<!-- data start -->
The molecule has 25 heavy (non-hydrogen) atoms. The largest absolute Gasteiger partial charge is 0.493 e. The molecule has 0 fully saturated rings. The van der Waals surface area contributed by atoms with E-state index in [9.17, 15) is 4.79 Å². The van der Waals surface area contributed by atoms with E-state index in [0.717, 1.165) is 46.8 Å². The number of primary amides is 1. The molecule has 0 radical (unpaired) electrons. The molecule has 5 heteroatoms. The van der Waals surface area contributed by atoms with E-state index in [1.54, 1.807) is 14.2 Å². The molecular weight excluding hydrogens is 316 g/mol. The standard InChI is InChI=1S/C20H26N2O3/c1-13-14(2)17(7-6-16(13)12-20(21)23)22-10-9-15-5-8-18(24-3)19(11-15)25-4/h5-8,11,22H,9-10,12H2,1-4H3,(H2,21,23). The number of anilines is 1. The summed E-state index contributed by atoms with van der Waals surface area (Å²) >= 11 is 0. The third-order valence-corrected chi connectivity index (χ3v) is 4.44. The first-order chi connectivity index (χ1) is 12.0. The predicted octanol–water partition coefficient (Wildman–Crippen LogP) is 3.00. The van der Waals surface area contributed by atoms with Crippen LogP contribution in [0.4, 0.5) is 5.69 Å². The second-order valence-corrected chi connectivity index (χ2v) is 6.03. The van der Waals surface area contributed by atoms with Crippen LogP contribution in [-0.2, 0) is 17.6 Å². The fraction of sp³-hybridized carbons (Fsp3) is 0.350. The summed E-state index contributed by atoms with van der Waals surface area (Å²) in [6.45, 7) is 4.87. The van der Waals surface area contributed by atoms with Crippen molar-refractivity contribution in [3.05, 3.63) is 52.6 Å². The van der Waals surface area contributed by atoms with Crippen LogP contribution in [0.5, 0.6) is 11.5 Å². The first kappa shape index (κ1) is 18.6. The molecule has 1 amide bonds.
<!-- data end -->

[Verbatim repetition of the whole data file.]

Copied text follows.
The molecule has 25 heavy (non-hydrogen) atoms. The largest absolute Gasteiger partial charge is 0.493 e. The molecule has 0 fully saturated rings. The van der Waals surface area contributed by atoms with E-state index in [9.17, 15) is 4.79 Å². The van der Waals surface area contributed by atoms with E-state index in [0.717, 1.165) is 46.8 Å². The number of primary amides is 1. The molecule has 0 radical (unpaired) electrons. The molecule has 5 heteroatoms. The van der Waals surface area contributed by atoms with E-state index in [1.54, 1.807) is 14.2 Å². The molecular weight excluding hydrogens is 316 g/mol. The standard InChI is InChI=1S/C20H26N2O3/c1-13-14(2)17(7-6-16(13)12-20(21)23)22-10-9-15-5-8-18(24-3)19(11-15)25-4/h5-8,11,22H,9-10,12H2,1-4H3,(H2,21,23). The number of anilines is 1. The summed E-state index contributed by atoms with van der Waals surface area (Å²) >= 11 is 0. The third-order valence-corrected chi connectivity index (χ3v) is 4.44. The first-order chi connectivity index (χ1) is 12.0. The predicted octanol–water partition coefficient (Wildman–Crippen LogP) is 3.00. The van der Waals surface area contributed by atoms with Crippen LogP contribution in [0.4, 0.5) is 5.69 Å². The second-order valence-corrected chi connectivity index (χ2v) is 6.03. The van der Waals surface area contributed by atoms with Crippen LogP contribution in [-0.2, 0) is 17.6 Å². The fraction of sp³-hybridized carbons (Fsp3) is 0.350. The summed E-state index contributed by atoms with van der Waals surface area (Å²) in [6.45, 7) is 4.87. The van der Waals surface area contributed by atoms with Crippen molar-refractivity contribution in [3.05, 3.63) is 52.6 Å². The van der Waals surface area contributed by atoms with Crippen LogP contribution in [0.5, 0.6) is 11.5 Å². The first kappa shape index (κ1) is 18.6. The molecule has 1 amide bonds.